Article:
Cinnamon Toast-Off

Putting our spice theory to the test.

The holiday baking season is on, and many of you, like me, are probably preparing for your pfeffernüssen and fruitcakes by poking through your cabinets to gauge what's on the spice rack. It's spice shopping time again, time again to ponder: How much of a difference in the quality of your cookies will your spices make? Should you spend more money on good spices? The quality of spices degrades with time, because their volatile oils evaporate quickly, so I generally purchase small batches of bulk spices from food co-ops and Indian markets. This week, I set out to determine whether I was doing the right thing by testing one kind of spice: cinnamon. Without going into detail, almost all of the "cinnamon" on the U.S. market is cassia, the bark of a tree closely related to cinnamon; cassia produces a more pungent, cheaper, and more readily available spice. To avoid the whole cinnamon vs. cassia debate, I tested ground cassia from four sources: Trader Joe's ($1.69 for a 1.5-ounce bottle); Saigon cinnamon from World Spice shop in Pike Place Market ($1.50 per ounce for bulk); McCormick cinnamon ($2.69 for a 1-ounce plastic jar at Safeway), and cinnamon from the Madison Market bulk bins ($6.79 per pound, or 42 cents per ounce). Smelling the bottles straight up, it was easy to distinguish among the varieties. The Safeway cinnamon had a one-note, soft aroma, and was much more coarsely ground than any of the others. Trader Joe's was three times more pungent, with overtones of fresh sawdust and a spicy hit-the-back-of-the-nose-and-make-you-sneeze quality. Madison Market's cinnamon smelled pure and sharp, with a pronounced spiciness that nevertheless didn't overwhelm. The perfume of Saigon cinnamon, currently the rage in gourmet circles, was the most complex, with notes of myrrh and asafoetida; it was the one I most wanted to dab behind my ears. But you don't pass your plate of rugelach along with a jar of the spice you used to flavor it. So I conducted two blind tests. Test one was the cinnamon toast challenge, in which I roped in anyone who passed by the toaster in Seattle Weekly's official test kitchens (i.e., the break room) to taste four slices of cinnamon toast. I collected broad disparity in the opinions: One taster correctly identified the McCormick's cinnamon, saying, "This is the cinnamon toast of my childhood"; by far, she preferred the Vietnamese variety. However, another food-writer type came to the opposite conclusion, preferring McCormick's delicate flavor because he hates cassia and only uses true cinnamon at home. The Vietnamese cinnamon, he said, left too bitter an aftertaste. Others, like me, found the Trader Joe's too sharp, and waffled between the Saigon and Madison Market cinnamons. There's no hiding the taste of cinnamon in cinnamon toast, so test two was to make my mother's cinnamon rolls. I baked four identical batches, switching out only the cinnamon at the center of the roll's swirl, and invited several friends over to make sure I didn't eat all 24 myself. Again, the McCormick's cinnamon seemed to disappear behind the flavors of the dough and frosting. The Trader Joe's version was fine, if a bit prickly in the throat, and once again, the Saigon and Madison Market cinnamon came out on top. I'd be happy with either, but one friend summed it up when she finally decided on the latter: "It tastes cleaner," she said. The test reaffirmed my faith in the bulk spice jar. Not only that, the best spice turned out to be the cheapest. Compared to the McCormick, even the heady Saigon cinnamon was a deal, ideal for chai or curries, or for sprinkling in the corners of one's bedroom before a romantic night. One thing was clear: The mass-market spices were no bargain. Why pay extra for an inferior product?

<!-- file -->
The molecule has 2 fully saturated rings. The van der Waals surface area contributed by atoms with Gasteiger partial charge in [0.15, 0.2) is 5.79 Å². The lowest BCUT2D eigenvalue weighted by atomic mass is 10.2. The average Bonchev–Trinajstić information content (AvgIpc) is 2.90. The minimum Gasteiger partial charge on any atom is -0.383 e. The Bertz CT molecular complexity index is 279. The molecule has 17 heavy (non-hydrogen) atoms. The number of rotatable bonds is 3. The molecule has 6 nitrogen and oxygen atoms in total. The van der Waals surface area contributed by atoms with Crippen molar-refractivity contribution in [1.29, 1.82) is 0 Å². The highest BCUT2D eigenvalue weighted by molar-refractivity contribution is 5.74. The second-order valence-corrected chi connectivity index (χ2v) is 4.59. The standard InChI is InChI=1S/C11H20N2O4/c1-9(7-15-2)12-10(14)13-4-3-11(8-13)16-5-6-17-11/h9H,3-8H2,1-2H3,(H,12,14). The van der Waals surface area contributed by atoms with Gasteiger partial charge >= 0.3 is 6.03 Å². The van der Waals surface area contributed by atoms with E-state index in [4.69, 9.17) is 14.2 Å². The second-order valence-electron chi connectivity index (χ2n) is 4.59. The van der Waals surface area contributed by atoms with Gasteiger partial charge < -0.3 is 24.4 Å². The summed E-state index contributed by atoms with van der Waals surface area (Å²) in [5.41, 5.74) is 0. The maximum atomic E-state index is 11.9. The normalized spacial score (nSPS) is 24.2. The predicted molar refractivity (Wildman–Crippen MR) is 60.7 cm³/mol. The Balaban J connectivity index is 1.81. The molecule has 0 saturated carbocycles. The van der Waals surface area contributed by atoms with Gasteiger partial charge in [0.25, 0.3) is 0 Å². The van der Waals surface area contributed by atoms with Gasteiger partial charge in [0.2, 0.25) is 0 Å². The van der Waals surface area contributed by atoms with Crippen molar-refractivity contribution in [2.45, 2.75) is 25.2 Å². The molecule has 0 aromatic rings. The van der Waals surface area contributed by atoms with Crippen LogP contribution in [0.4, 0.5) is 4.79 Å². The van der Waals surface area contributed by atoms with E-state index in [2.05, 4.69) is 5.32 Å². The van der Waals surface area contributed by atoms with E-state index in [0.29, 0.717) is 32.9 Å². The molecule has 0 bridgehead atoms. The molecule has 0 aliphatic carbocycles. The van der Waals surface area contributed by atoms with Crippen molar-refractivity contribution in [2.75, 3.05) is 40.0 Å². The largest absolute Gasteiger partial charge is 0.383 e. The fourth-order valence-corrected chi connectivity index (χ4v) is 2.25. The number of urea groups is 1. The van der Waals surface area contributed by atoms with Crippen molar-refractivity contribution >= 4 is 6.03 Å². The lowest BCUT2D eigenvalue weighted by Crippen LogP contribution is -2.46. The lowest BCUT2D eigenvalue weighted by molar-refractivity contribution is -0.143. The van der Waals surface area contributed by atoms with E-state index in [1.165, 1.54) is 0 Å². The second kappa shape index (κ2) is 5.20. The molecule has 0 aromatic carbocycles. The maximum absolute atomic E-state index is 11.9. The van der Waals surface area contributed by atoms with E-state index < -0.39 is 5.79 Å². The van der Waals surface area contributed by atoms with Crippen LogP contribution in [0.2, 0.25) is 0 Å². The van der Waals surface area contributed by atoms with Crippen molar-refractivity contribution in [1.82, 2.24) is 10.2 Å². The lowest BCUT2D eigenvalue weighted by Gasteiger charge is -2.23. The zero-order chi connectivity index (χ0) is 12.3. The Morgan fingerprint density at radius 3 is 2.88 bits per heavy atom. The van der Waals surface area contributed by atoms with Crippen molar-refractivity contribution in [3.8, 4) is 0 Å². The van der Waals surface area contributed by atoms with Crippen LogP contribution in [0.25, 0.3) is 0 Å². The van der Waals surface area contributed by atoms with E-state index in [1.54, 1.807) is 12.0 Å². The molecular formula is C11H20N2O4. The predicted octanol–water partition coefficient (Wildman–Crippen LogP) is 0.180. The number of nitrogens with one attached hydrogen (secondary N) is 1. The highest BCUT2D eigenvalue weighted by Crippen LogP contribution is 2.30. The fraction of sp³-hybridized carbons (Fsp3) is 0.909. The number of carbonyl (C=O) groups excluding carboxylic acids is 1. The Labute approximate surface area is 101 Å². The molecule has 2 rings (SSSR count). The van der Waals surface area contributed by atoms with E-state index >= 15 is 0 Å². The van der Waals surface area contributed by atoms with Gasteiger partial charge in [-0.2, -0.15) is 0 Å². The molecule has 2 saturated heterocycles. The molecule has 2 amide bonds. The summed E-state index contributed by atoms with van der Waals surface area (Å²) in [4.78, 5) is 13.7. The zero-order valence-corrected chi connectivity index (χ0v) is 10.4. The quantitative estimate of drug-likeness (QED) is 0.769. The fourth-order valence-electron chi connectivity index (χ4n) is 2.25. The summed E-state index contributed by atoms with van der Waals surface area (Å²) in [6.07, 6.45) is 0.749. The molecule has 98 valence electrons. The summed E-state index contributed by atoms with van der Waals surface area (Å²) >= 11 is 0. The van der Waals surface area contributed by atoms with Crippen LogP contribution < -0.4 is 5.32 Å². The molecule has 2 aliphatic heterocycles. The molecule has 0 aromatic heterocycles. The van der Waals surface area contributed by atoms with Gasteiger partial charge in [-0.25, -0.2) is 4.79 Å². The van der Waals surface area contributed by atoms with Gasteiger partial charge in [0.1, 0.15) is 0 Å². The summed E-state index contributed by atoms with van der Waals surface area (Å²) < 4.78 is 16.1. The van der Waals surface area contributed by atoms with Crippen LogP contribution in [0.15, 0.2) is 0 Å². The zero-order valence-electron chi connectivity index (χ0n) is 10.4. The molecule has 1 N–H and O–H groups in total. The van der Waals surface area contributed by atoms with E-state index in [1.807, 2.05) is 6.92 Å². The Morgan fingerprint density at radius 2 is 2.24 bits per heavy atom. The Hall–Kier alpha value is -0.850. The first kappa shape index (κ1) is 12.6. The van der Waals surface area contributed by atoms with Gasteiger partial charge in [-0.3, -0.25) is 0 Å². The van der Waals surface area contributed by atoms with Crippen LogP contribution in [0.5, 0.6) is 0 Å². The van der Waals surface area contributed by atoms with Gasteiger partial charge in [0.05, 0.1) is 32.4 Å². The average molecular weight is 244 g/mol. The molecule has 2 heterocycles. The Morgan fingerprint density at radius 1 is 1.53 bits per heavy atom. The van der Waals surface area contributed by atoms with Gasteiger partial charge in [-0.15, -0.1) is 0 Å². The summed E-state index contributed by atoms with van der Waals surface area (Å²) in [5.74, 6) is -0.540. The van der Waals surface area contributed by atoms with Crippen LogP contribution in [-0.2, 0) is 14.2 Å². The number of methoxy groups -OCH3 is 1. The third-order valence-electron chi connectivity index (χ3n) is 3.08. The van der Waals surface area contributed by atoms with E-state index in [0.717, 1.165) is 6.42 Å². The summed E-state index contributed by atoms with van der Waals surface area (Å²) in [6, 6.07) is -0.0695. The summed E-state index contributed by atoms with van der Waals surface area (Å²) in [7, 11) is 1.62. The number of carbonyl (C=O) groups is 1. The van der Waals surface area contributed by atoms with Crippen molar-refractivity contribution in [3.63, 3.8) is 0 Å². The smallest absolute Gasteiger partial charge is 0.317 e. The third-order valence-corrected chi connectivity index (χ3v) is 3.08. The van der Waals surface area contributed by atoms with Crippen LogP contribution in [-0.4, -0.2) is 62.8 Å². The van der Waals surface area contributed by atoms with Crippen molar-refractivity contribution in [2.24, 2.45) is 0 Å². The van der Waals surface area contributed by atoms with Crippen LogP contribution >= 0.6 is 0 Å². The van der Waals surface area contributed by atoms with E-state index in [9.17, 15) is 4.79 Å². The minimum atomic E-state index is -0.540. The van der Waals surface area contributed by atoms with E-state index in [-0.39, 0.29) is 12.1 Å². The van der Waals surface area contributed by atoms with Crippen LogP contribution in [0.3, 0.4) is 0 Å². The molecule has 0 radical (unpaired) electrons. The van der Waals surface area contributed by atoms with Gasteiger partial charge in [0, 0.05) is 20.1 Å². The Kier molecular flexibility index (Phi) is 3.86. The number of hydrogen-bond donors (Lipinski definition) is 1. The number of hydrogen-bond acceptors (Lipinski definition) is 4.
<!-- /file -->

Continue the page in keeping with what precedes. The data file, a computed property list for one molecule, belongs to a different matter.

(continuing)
comments powered by Disqus

Friends to Follow